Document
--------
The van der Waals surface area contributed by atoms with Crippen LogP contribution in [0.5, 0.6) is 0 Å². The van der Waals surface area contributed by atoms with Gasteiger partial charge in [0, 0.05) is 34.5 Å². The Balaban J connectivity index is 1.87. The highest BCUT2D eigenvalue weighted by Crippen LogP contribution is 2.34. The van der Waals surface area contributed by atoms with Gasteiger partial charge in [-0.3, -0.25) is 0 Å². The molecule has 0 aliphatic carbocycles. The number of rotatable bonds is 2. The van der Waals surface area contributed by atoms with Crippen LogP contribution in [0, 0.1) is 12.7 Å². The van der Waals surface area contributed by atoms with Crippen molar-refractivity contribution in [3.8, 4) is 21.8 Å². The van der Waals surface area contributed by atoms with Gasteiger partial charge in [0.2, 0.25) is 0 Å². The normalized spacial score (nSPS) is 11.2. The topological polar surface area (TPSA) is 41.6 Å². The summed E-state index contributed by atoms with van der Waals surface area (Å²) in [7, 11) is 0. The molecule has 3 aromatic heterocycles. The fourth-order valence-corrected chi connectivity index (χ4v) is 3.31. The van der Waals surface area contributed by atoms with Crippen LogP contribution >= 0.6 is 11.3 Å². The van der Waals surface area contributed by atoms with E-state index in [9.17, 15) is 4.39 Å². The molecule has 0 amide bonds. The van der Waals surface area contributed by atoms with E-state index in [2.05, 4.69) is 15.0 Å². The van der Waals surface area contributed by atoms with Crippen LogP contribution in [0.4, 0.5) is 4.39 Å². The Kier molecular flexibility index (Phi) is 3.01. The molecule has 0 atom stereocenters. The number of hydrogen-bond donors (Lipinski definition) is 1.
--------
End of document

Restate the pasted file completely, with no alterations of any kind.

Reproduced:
The van der Waals surface area contributed by atoms with Crippen LogP contribution in [0.5, 0.6) is 0 Å². The van der Waals surface area contributed by atoms with Gasteiger partial charge in [0, 0.05) is 34.5 Å². The Balaban J connectivity index is 1.87. The highest BCUT2D eigenvalue weighted by Crippen LogP contribution is 2.34. The van der Waals surface area contributed by atoms with Gasteiger partial charge in [-0.3, -0.25) is 0 Å². The molecule has 0 aliphatic carbocycles. The number of rotatable bonds is 2. The van der Waals surface area contributed by atoms with Crippen LogP contribution in [0, 0.1) is 12.7 Å². The van der Waals surface area contributed by atoms with Crippen molar-refractivity contribution in [3.8, 4) is 21.8 Å². The van der Waals surface area contributed by atoms with Gasteiger partial charge in [0.2, 0.25) is 0 Å². The normalized spacial score (nSPS) is 11.2. The topological polar surface area (TPSA) is 41.6 Å². The summed E-state index contributed by atoms with van der Waals surface area (Å²) in [7, 11) is 0. The molecule has 3 aromatic heterocycles. The fourth-order valence-corrected chi connectivity index (χ4v) is 3.31. The van der Waals surface area contributed by atoms with Crippen LogP contribution >= 0.6 is 11.3 Å². The van der Waals surface area contributed by atoms with E-state index in [9.17, 15) is 4.39 Å². The molecule has 0 amide bonds. The van der Waals surface area contributed by atoms with E-state index in [2.05, 4.69) is 15.0 Å². The van der Waals surface area contributed by atoms with Crippen LogP contribution in [0.4, 0.5) is 4.39 Å². The Kier molecular flexibility index (Phi) is 3.01. The molecule has 0 atom stereocenters. The number of hydrogen-bond donors (Lipinski definition) is 1.